It has now been verified that the 2018 Winter Olympics was the subject of a cyber attack. On Sunday, game organizers confirmed the news of Olympic games hacking during Friday’s opening ceremony. However, the cause of the attack has not revealed yet. While systems including the internet and TV services were hit on Friday evening; organizers confirmed media that the breach “had not compromised any critical part of their operations,” according to a Reuters report.
Cybersecurity experts wrote in January that there were early schemes; that Russia-backed attackers may have been thinking of a hack as a retaliation against the nation’s ban from the Pyeongchang Games. The Russian Federation has failed to get permission to compete as a result of anti-doping regulations (though Russian athletes have been taking part in the games as the Olympic Athletes from Russia or OAR).
The Game Organizers Confirmed Olympic Games Ha
That said, Russia has fervently dismissed any suggestion of hacking. A few days before the Olympics started, the government transcribed that any claims linking Russian operatives to hacks on Pyeongchang were “unfounded.”
North Korea may also work as a prime suspect; given the games’ concurrence to the long-isolated nation. However, the North Korean team marched alongside the South Korean delegation for the first time at an Olympics opening ceremony since 2006; perhaps as a symbolic olive branch.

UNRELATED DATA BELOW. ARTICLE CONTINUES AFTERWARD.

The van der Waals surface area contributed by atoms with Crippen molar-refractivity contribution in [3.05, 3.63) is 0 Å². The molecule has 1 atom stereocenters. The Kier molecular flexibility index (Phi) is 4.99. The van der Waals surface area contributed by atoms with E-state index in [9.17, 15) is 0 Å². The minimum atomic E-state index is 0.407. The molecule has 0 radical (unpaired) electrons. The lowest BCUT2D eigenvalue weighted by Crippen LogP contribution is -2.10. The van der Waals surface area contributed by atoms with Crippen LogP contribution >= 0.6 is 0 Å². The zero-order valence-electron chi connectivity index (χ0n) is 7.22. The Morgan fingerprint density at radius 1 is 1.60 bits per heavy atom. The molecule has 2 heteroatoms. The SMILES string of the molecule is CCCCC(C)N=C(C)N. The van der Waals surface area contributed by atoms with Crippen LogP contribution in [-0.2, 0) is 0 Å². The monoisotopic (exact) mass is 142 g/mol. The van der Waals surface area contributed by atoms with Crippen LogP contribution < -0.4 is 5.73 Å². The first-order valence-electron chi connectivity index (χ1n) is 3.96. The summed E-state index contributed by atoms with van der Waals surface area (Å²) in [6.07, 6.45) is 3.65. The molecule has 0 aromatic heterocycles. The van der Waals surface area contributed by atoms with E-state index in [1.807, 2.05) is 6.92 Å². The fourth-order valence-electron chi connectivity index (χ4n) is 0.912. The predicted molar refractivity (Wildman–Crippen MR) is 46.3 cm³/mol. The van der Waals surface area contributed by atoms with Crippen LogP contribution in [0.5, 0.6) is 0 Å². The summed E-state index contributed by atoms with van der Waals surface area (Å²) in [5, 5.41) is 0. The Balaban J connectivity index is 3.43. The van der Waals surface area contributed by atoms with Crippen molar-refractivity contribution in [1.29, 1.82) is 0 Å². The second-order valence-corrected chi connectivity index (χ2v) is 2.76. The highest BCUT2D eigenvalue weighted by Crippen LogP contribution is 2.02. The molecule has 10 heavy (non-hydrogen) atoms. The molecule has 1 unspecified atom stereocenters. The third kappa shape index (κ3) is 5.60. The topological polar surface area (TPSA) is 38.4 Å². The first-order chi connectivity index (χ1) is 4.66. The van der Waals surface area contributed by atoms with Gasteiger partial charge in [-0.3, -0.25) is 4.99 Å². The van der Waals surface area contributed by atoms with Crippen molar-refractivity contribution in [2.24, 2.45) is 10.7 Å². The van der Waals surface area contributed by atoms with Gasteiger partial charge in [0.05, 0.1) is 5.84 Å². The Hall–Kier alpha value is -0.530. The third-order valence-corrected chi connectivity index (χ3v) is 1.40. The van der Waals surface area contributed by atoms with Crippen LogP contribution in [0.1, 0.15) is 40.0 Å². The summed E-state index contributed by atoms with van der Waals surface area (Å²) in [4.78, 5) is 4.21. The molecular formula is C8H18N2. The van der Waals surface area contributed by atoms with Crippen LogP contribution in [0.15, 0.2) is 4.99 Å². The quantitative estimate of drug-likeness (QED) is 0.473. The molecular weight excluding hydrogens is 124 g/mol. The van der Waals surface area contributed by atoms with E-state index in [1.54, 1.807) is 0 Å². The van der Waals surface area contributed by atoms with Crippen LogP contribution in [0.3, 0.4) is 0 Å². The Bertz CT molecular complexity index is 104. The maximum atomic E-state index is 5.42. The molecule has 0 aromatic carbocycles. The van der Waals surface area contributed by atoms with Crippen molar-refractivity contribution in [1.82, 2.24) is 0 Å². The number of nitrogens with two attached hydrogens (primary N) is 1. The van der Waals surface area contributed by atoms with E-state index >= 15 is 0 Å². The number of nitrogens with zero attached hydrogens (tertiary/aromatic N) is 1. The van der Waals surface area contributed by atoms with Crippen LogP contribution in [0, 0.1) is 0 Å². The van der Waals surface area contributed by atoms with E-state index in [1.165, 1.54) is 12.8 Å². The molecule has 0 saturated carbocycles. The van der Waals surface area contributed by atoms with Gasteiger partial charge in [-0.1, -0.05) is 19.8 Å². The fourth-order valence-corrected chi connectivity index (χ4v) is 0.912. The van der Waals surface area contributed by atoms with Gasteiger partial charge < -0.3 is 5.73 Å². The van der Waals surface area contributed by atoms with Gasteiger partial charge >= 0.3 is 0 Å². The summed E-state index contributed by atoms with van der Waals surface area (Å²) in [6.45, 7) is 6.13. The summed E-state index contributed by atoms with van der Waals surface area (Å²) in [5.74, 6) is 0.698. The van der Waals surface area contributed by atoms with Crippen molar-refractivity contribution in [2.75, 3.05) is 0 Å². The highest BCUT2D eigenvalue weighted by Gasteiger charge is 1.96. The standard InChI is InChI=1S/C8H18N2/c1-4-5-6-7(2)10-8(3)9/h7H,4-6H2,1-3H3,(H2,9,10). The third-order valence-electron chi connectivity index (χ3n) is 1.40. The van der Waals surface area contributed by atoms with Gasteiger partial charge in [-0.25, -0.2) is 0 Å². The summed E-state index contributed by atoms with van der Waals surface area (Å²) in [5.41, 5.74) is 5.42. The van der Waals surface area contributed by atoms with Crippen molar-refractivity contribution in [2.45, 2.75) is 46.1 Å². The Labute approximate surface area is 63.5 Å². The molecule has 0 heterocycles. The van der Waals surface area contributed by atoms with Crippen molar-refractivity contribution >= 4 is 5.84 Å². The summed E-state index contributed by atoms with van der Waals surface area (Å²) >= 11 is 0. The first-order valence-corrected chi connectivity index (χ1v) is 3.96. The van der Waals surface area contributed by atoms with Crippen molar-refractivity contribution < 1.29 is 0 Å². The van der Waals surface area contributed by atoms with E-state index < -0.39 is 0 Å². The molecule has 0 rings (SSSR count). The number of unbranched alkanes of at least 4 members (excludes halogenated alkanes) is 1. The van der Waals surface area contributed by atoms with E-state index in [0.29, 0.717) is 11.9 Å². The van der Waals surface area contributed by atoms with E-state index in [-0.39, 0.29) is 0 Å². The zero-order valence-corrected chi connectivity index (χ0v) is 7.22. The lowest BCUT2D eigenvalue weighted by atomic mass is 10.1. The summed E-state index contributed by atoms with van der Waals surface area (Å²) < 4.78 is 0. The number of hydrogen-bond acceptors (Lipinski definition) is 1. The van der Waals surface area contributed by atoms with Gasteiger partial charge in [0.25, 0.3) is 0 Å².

The International Olympic Committee (IOC), for its section, is staying mum on the subject. “Maintaining secure operations is our purpose,” said IOC spokesman Mark Adams. “We are not going to comment on the issue. It is one we are dealing with. We are making sure our systems are secure, and they are secure.”
Adams added that while he did not know who was behind the Olympic games hacking; “… best international practice says that you don’t talk about an attack.”
Fortunately, it would seem that the hack lived short and the experts quickly addressed. “All issues were resolved and recovered yesterday morning,” Pyeongchang organizing committee spokesman Sung Baik-you told the press. “We know the cause of the problem; but that kind of issues frequently occurs during the Games. We decided with the IOC we are not going to reveal the source (of the attack),” he added.
Still, news of the attack makes many sponsors even warier; having already been concerned about the likelihood of such an event at the Olympics. Many sponsors have insured themselves against hacks, and now, it would seem as though that was a very necessary precaution.
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